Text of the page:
Perhaps the most popular myth is that trade schools do not pay off. Yes, the end goal of any education is to secure a good job and a comfortable wage. But this can certainly be achieved for a more reasonable price at a trade school for construction management.

According to the BLS Usual Weekly Earnings of Wage and Salary Workers report, for the third quarter of 2018, the median weekly earnings for United States workers were $887 — or $46,100 annually. Comparatively, the National Center for Construction Education and Research (NCCER) released its 2018 survey showing that general contractors can earn as much as $92,523 yearly - almost double the nation’s median. The survey also showed that specialty contractors can make as much as $71,067 yearly.

In contrast, new college graduates will make an average of $50,400 annually, according to a study by consulting firm Korn Ferry which analyzed 310,000 entry-level positions from nearly 1,000 organizations across the U.S. In addition to that starting salary, there’s something else college students often receive when they graduate — significant student loan debt.

According to, the average student loan debt for a college graduate in 2017 was $37,172 — almost 80 percent of their starting salary. The organization also estimates that the average debt for obtaining a Master of Education is $50,900 and $58,500 for a Master of Arts! Not to mention the pressure a financially-stressed student faces trying to secure a full-time job. According to career research site Zippia, this isnt the case for construction workers, who progress from managers, to supervisors, and superintendents within 10 years of entering the field, on average."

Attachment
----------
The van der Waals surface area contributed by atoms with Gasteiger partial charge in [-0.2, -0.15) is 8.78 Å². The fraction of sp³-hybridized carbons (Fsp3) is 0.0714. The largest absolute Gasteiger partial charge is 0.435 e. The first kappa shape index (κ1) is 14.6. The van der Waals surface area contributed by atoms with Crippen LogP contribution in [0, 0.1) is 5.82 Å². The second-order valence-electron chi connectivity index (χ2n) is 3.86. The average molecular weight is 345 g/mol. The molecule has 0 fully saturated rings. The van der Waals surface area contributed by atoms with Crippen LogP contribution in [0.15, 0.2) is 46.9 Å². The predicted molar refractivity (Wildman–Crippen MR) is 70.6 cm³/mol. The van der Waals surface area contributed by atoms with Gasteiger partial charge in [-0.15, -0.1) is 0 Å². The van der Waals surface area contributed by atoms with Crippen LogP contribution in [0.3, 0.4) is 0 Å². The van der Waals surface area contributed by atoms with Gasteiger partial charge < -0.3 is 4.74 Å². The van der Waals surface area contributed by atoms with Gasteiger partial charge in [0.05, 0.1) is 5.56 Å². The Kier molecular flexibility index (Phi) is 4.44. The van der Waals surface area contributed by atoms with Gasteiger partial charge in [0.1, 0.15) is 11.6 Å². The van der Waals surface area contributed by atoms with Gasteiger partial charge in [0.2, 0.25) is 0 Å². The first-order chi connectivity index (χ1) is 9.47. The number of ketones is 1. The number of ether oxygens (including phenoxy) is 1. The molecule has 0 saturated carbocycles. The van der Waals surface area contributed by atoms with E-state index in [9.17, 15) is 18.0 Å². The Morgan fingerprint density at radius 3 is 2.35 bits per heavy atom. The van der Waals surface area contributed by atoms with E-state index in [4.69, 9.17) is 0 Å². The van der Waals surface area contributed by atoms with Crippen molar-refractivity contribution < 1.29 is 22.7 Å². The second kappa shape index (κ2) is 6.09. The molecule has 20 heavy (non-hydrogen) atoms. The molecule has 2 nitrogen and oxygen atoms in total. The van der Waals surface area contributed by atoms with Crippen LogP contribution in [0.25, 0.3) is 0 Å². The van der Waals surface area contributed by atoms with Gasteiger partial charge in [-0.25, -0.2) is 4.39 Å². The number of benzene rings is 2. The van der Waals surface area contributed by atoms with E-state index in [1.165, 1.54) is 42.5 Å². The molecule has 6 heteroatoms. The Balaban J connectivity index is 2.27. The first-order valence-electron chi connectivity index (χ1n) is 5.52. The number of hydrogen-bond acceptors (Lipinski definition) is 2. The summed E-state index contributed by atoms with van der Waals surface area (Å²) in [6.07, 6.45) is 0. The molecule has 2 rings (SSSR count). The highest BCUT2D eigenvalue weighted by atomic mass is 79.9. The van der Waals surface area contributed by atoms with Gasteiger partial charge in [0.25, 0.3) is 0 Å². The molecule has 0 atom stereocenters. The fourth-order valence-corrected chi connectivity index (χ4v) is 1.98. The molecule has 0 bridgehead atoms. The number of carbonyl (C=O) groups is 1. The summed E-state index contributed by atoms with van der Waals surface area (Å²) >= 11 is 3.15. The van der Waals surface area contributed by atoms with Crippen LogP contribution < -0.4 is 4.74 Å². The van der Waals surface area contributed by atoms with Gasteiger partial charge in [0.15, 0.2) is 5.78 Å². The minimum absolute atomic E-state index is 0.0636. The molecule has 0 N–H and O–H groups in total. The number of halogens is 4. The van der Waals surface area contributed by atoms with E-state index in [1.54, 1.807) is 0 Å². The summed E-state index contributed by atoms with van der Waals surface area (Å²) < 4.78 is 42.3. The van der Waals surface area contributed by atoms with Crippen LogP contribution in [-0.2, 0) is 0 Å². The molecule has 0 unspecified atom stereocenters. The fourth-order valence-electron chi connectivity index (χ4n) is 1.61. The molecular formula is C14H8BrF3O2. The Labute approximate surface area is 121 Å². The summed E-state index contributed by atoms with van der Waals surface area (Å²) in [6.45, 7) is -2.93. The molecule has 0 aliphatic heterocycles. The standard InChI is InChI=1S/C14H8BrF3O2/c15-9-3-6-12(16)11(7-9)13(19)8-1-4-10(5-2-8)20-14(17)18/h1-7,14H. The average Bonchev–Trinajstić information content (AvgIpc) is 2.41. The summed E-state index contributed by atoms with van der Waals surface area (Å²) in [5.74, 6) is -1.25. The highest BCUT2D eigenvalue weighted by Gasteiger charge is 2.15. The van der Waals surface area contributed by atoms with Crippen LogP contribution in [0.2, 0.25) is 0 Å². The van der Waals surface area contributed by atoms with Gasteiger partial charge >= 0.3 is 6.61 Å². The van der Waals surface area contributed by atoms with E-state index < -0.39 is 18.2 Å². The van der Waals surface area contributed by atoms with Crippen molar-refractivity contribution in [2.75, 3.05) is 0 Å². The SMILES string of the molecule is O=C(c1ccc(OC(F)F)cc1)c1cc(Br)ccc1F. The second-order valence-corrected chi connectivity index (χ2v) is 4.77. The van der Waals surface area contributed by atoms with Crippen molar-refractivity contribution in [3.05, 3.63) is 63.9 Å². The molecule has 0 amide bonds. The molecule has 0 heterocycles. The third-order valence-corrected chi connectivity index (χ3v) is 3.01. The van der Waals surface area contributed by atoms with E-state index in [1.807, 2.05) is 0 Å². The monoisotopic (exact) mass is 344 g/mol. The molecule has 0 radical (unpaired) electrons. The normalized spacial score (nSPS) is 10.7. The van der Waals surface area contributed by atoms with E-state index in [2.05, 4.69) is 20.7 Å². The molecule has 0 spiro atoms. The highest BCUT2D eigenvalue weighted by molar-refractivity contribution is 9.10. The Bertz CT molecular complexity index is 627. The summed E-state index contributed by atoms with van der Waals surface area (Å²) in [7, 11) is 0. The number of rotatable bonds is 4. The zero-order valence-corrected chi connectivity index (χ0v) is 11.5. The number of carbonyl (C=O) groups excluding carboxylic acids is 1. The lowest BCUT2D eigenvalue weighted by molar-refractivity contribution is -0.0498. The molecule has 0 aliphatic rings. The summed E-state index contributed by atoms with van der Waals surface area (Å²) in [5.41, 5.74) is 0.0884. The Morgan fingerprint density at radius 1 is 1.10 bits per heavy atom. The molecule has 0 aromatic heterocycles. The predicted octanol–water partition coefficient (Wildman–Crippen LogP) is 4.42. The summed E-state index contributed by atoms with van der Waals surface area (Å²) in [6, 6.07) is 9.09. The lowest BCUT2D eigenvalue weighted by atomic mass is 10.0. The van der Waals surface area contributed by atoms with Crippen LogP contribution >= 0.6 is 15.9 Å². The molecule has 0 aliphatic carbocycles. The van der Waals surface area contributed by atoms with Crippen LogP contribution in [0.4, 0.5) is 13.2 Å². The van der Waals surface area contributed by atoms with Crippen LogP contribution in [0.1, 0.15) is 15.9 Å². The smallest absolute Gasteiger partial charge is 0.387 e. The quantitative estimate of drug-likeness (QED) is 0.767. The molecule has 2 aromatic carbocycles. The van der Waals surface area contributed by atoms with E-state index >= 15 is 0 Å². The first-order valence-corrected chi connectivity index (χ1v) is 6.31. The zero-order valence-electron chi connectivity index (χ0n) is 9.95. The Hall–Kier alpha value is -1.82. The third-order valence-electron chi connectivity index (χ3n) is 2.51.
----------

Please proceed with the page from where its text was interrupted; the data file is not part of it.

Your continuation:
3. “Trade jobs will soon be replaced with robots”

Who wants to spend time and money training for a career that might not exist in a few years? It is not a secret that Silicon Valley’s attempt to “disrupt” industries with automation has reduced employment in some fields. However, the construction industry is a complex and dynamic environment that’s much harder to automate than, for example, manufacturing and is avoiding this trend using construction management software such as Fieldwire, which aims to empower blue collar workers instead of replacing them. As Brad Bartholomew, co-owner of Bartholomew Heating and Cooling, said: “Skilled trades are very important, well paying, very well-respected jobs that can't be moved out of the country or replaced by technology. These are jobs that are going to exist; that need to exist. We need this kind of work.”

Construction management software targeting the construction industry is helping workers — replacing older methods of communication to improve productivity and reduce busywork. Using software to automate redundant tasks enables craftspeople to focus on meaningful work and do that work for longer periods of time. Allowing robots — no fearing them — to perform physically demanding construction tasks could extend a workers career and attract more technically savvy people to the industry, especially those already attending a trade school for construction management.